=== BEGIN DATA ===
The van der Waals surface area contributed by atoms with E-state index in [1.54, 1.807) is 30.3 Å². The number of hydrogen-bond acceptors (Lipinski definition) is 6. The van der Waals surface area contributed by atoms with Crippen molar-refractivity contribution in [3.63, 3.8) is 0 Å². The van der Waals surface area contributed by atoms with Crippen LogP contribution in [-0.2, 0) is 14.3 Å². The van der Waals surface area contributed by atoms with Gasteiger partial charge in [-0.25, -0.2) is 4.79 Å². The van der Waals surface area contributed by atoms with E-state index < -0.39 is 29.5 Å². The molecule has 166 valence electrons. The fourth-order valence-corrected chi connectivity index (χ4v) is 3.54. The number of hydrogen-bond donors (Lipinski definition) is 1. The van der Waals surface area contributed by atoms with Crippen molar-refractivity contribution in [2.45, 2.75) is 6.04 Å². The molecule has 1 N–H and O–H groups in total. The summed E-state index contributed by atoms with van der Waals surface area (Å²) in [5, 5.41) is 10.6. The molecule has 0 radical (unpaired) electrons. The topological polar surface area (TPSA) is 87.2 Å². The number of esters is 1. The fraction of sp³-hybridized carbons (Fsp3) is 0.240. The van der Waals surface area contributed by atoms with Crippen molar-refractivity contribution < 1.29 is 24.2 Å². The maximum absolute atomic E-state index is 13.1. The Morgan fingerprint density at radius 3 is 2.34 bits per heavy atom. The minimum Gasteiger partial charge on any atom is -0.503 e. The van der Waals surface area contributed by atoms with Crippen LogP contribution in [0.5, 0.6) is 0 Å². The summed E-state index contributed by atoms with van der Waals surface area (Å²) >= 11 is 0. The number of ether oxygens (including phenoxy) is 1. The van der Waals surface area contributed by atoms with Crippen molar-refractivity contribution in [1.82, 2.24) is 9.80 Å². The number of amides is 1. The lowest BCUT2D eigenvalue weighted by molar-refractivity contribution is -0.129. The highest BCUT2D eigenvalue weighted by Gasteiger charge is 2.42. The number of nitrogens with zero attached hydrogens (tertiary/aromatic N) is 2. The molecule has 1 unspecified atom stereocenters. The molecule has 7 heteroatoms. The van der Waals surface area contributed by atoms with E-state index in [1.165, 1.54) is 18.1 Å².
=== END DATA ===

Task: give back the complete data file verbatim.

The van der Waals surface area contributed by atoms with E-state index in [1.54, 1.807) is 30.3 Å². The number of hydrogen-bond acceptors (Lipinski definition) is 6. The van der Waals surface area contributed by atoms with Crippen molar-refractivity contribution in [3.63, 3.8) is 0 Å². The van der Waals surface area contributed by atoms with Crippen LogP contribution in [-0.2, 0) is 14.3 Å². The van der Waals surface area contributed by atoms with Gasteiger partial charge in [-0.25, -0.2) is 4.79 Å². The van der Waals surface area contributed by atoms with E-state index < -0.39 is 29.5 Å². The molecule has 166 valence electrons. The fourth-order valence-corrected chi connectivity index (χ4v) is 3.54. The number of hydrogen-bond donors (Lipinski definition) is 1. The van der Waals surface area contributed by atoms with Crippen molar-refractivity contribution in [2.45, 2.75) is 6.04 Å². The molecule has 1 N–H and O–H groups in total. The summed E-state index contributed by atoms with van der Waals surface area (Å²) in [5, 5.41) is 10.6. The molecule has 0 radical (unpaired) electrons. The topological polar surface area (TPSA) is 87.2 Å². The number of esters is 1. The fraction of sp³-hybridized carbons (Fsp3) is 0.240. The van der Waals surface area contributed by atoms with Crippen molar-refractivity contribution < 1.29 is 24.2 Å². The maximum absolute atomic E-state index is 13.1. The Morgan fingerprint density at radius 3 is 2.34 bits per heavy atom. The minimum Gasteiger partial charge on any atom is -0.503 e. The van der Waals surface area contributed by atoms with Crippen LogP contribution in [0.5, 0.6) is 0 Å². The summed E-state index contributed by atoms with van der Waals surface area (Å²) >= 11 is 0. The number of ether oxygens (including phenoxy) is 1. The van der Waals surface area contributed by atoms with Crippen molar-refractivity contribution in [1.82, 2.24) is 9.80 Å². The number of amides is 1. The lowest BCUT2D eigenvalue weighted by molar-refractivity contribution is -0.129. The highest BCUT2D eigenvalue weighted by Gasteiger charge is 2.42. The number of nitrogens with zero attached hydrogens (tertiary/aromatic N) is 2. The molecule has 1 unspecified atom stereocenters. The molecule has 7 heteroatoms. The van der Waals surface area contributed by atoms with E-state index in [1.165, 1.54) is 18.1 Å².